Biopics are not easy to perfect and when you’re dealing with an iconic figure such as Freddie Mercury, it becomes even harder. When this film was announced it seemed natural to feel a little bit of apprehension, because could anyone really portray Freddie? Who could bring him to life on screen before thousands of fans? Thankfully, for me at least, my worries were soon quenched as soon as I began to watch it. I thought was a stunning film and I have no problem admitting that brought tears to my eyes on several occasions.
Rami Malek was an excellent choice to portray Freddie, to the point where I found myself believing I was watching the man himself. His stage presence especially was spot on and the live performances were simply stunning to watch, especially with surround sound. I felt transported, part of the crowd, and it was such a special moment to share with the rest of the cinema. We become part of different times and places in a matter of minutes, giving you an idea of just how globally successful and adored Queen were. Despite the film’s main focus being Freddie, the supporting roles of the rest of the band were fantastic too, and I have so much praise for Gwilym Lee, Ben Hardy and Joseph Mazzello for their performances.
Freddie dealt with a lot of discrimination during his career, particularly due to his race, sexuality and flamboyant personality. The film chose to portray these issues honestly, because pretending they didn’t exist would be an insult. When Freddie first starts performing with the rest of Queen, he’s greeted with questions such as “Who’s the P***?”, which for a modern audience is a terrible racial slur that I don’t even feel comfortable writing here. But for a Indian-British Parsi musician performing to a largely white audience in the ’70s, this word would have been used a lot. I feel it was important for the filmmakers to shed light on this as it provides context into Freddie’s upbringing and life that some may not have known about, including his real name: Farrokh Bulsara.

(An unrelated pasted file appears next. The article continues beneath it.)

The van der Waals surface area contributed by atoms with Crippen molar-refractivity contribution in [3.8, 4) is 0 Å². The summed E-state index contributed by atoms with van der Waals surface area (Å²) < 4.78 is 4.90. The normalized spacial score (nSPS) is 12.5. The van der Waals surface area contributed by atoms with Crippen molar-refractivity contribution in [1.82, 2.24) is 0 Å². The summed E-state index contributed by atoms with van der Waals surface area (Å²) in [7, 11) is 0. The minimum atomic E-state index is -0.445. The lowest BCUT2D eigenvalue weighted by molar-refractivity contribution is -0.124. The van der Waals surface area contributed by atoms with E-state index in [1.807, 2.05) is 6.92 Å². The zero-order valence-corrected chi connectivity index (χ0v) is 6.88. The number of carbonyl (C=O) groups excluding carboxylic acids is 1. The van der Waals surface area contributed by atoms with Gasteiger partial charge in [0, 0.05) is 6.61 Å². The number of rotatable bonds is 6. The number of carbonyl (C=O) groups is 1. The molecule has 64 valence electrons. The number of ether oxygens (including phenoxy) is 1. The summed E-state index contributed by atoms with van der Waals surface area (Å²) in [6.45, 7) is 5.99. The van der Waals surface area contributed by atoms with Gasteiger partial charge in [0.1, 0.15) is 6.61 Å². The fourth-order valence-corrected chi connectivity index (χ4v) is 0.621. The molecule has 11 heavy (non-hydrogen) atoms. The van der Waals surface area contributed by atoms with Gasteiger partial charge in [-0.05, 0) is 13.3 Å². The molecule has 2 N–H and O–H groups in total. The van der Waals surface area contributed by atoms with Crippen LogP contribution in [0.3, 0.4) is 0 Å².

In terms of his sexuality, the film uses the role of the press to exploit and make a big deal about his personal relationships. The press conference scene was particularly uncomfortable as he’s bombarded with inappropriate questions instead of focusing on Queen and their music. He was constantly criticised in papers and magazines for simply being himself, and that’s a heartbreaking truth that Bohemian Rhapsody really hammers home. His long-term relationship with Mary Austin is also focused on throughout, and how that broke down but they still remained in touch. It’s a complex part of his life that the film does well to explore in just over 2 hours.
It’s not all bleak, and although these dark truths are explored, the film is fundamentally a celebration of Freddie’s life and extraordinary talent. Several Queen songs are present throughout the film and we even see the writing process behind some of them, my favourite being the creation of We Will Rock You in which they wanted the audience to play along with them through stomps and claps. The birth of Bohemian Rhapsody is comical in nature and received a lot of backlash at the time, but as we know, has since gone on to become an iconic song we all know the lyrics to.
Even in Freddie’s final days, after he was diagnosed with AIDS, the film encourages us to celebrate their music and make the most of the time Freddie has left, which is exactly what he himself wanted to do. I can’t think of a more respectful and considerate way to show it than that.
I could probably write an entire essay about just how much I thought Bohemian Rhapsody got right, but hopefully I’ve managed to condense my thoughts somewhat. This is a film you simply must experience for yourself, at least once.